1. Cows dominate our roads is the cutest sentence ever!!!

      Delete
  18. Not a Beiber fan, but I totally disagree with how he was treated. Unlike many folks, I don't even see him as particularly talented *crinkles nose*, but I have a lot of respect for how he seems to treat people and the way he reaches out to fans, especially children. Besides, I'd rather the girls in my son's class be squealing, raving, swooning fans of Justin Beiber (oh, they are!) than, for example, an "artist" whose lyrics are one verse of misogyny and violence after another. So, I'm cool with Beiber as long as I can turn the radio station when one of his songs comes on. lol I TOTALLY disapprove of what happened to him at that event. UGH! Too rude!

    But, Deb, there is one area in this where you and I disagree. You talk about shaking Ford's hand and saying a polite, "How do you do?" Well, sorry. This is actually something I've given a strangely large amount of thought over the course of the past year and a half or so as I've started to become more political. There are some people whom, no, I would not shake their hands. I would not pretend to be civil or polite. I would not acknowledge their presence. I would either a) decline the invitation to meet that person, or b) discretely step out of line when I came to that person in the midst of others. I'm a bad, bad Southern girl. I can't fake politeness in the face of that degree of intense loathing, that degree of absolute despair and rage at the hatefulness and disrespect wrought by that person. And, there are some people that I simple do NOT want to have touch me in any way, not even a handshake. I would, and I am not joking in the least here, vomit. I couldn't pretend, put on face. So, I wouldn't put myself in that situation. I wouldn't baldly disrespect the person and cause a scene. But, I wouldn't allow myself to be put in a situation where I'd have to pretend to be civil to them. Examples include public figures who have revealed themselves to be brazenly anti-Semitic (e.g. Mel Gibson), perpetrators of domestic violence (e.g. Chris Brown), rape apologists (e.g. Todd Akin and a number of other men in the recent election), those who actively denigrate women and our place in the public sphere (again, as brought out quite vividly in the recent election) (e.g. Rush Limbaugh), and verbally abusive hatemongers (e.g. Bill O'Reilly). There is also a local politician here whom I actively avoid (difficult in a small town!) because she has done so much harm.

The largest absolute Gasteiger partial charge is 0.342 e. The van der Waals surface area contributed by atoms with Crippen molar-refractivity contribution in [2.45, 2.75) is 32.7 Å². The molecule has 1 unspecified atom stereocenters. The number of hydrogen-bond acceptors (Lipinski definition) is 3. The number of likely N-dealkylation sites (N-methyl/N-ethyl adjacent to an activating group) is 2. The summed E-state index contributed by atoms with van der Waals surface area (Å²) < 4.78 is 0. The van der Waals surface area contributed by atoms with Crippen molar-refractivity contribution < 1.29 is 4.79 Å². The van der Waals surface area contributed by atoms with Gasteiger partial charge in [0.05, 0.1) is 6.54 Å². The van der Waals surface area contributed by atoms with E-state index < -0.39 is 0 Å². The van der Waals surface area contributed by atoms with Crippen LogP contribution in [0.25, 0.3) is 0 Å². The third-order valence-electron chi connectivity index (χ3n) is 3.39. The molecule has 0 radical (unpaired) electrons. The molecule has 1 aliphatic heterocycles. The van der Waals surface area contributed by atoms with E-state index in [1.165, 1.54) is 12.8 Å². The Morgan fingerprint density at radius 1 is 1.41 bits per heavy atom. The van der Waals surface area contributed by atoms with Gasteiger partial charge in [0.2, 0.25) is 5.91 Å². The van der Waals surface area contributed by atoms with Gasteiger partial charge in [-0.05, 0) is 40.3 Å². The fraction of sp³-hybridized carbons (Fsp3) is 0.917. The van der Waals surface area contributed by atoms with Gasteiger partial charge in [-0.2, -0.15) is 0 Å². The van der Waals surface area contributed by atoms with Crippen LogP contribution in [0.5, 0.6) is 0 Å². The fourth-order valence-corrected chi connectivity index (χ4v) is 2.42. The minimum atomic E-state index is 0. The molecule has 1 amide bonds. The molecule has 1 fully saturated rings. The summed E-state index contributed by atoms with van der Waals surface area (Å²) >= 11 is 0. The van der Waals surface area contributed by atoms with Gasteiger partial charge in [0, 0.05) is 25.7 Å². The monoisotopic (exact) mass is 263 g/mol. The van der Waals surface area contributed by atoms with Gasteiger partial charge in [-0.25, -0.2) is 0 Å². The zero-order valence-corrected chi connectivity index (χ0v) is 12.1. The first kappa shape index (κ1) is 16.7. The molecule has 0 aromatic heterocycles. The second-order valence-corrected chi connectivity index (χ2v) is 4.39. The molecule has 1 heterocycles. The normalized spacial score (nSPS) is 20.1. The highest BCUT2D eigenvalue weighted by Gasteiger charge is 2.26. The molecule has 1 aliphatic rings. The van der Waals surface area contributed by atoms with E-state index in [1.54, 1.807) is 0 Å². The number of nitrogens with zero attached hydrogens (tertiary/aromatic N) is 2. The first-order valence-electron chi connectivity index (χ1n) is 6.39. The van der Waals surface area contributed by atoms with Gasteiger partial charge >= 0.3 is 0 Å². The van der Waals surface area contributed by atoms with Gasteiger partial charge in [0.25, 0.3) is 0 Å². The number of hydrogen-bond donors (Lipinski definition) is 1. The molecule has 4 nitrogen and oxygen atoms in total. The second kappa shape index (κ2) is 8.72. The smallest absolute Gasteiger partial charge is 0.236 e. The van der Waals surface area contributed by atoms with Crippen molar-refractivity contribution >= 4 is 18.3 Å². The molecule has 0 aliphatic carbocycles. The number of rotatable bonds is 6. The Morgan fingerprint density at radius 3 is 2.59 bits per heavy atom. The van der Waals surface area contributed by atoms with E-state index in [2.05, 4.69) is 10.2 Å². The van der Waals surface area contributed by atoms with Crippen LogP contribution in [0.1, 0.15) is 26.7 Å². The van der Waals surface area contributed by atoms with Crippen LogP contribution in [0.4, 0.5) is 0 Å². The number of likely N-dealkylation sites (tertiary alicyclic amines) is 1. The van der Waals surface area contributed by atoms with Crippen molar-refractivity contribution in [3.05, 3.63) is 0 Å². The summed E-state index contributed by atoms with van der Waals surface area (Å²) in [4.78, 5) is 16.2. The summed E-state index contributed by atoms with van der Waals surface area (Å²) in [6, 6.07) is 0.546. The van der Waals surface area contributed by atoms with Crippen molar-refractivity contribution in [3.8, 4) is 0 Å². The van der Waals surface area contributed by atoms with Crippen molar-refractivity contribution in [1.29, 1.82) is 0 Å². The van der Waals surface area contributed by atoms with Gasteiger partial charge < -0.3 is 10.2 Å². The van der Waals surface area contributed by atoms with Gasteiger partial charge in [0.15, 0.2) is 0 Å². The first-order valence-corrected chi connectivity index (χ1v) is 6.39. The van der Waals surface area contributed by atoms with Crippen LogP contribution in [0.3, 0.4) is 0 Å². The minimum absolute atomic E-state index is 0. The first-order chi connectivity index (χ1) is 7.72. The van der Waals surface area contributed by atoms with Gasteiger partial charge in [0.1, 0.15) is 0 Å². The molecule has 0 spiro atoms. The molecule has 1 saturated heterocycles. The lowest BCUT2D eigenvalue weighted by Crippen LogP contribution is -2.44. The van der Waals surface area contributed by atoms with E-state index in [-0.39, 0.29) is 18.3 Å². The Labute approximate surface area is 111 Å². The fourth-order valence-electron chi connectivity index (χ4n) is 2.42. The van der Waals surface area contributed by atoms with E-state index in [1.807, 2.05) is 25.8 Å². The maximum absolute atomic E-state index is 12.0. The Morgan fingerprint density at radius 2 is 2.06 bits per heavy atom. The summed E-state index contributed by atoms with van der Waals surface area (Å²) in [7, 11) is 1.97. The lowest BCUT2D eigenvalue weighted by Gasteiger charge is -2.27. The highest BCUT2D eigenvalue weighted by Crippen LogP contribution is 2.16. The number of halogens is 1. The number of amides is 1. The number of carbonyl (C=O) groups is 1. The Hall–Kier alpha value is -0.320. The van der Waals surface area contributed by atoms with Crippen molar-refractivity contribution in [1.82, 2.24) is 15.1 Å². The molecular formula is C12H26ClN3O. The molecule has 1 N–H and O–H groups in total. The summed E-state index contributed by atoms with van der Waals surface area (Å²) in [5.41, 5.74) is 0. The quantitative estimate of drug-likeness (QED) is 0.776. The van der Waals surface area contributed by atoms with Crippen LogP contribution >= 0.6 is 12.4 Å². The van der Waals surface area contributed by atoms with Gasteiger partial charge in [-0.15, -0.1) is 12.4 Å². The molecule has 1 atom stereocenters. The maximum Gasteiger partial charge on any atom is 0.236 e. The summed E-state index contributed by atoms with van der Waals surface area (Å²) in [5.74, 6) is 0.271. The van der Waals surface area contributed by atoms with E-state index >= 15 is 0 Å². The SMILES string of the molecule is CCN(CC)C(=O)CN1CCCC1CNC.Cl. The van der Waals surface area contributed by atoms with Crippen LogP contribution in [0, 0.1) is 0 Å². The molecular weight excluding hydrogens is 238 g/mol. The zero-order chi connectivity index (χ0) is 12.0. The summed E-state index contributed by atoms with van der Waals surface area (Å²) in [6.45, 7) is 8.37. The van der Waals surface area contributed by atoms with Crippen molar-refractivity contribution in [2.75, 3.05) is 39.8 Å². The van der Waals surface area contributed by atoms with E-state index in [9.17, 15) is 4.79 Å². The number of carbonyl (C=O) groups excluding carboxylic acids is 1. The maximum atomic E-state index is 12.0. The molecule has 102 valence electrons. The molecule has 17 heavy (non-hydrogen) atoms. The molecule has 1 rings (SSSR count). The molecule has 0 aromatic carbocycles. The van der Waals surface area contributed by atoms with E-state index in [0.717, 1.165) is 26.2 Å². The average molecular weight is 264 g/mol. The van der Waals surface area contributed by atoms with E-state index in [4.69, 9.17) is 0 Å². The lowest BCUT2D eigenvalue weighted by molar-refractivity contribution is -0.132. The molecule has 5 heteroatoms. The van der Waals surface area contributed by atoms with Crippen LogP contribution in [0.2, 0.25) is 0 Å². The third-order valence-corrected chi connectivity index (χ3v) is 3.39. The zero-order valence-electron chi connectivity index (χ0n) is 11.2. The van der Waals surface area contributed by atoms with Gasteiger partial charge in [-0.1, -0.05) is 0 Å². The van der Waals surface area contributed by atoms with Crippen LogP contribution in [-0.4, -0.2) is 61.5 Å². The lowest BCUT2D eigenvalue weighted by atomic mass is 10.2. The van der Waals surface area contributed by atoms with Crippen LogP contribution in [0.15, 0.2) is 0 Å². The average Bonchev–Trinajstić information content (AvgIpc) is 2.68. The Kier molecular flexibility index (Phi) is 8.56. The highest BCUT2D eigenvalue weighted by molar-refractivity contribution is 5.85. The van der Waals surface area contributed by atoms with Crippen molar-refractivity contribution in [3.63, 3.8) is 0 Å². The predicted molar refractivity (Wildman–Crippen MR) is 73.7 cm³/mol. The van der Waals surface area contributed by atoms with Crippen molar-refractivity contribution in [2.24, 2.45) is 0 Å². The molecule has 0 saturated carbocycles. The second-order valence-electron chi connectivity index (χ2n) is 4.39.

For example, I have a lot of respect for these bakers. Before you click on the link, let me be clear that I voted for Obama. And, while I do not agree with all of the Obama/Biden ticket positions on issues, I do support greater than 80% of the positions taken by this administration. And, while I have voted for Republican candidates in previous elections (I'm an Independent), I found the Romney/Ryan ticket this year to be completely revolting. But, you know what? I totally groove on the lady and gentleman in this story and the stand they took. I respect that they had the integrity to distance themselves from a situation that most folks would have eagerly taken as an automatic given of a yes. (Watch all the way to the end. There's a cute twist at the end. Style points to the Secret Service.)

    http://pvp.trb.com/782847669001/2012/08/782847669001_1787604590001_wdbj7-vid5388-in13973-out19615-03dc010d-502c2a4f.mp4?pubId=782847669001&videoId=1787545009001


    ReplyDelete
    Replies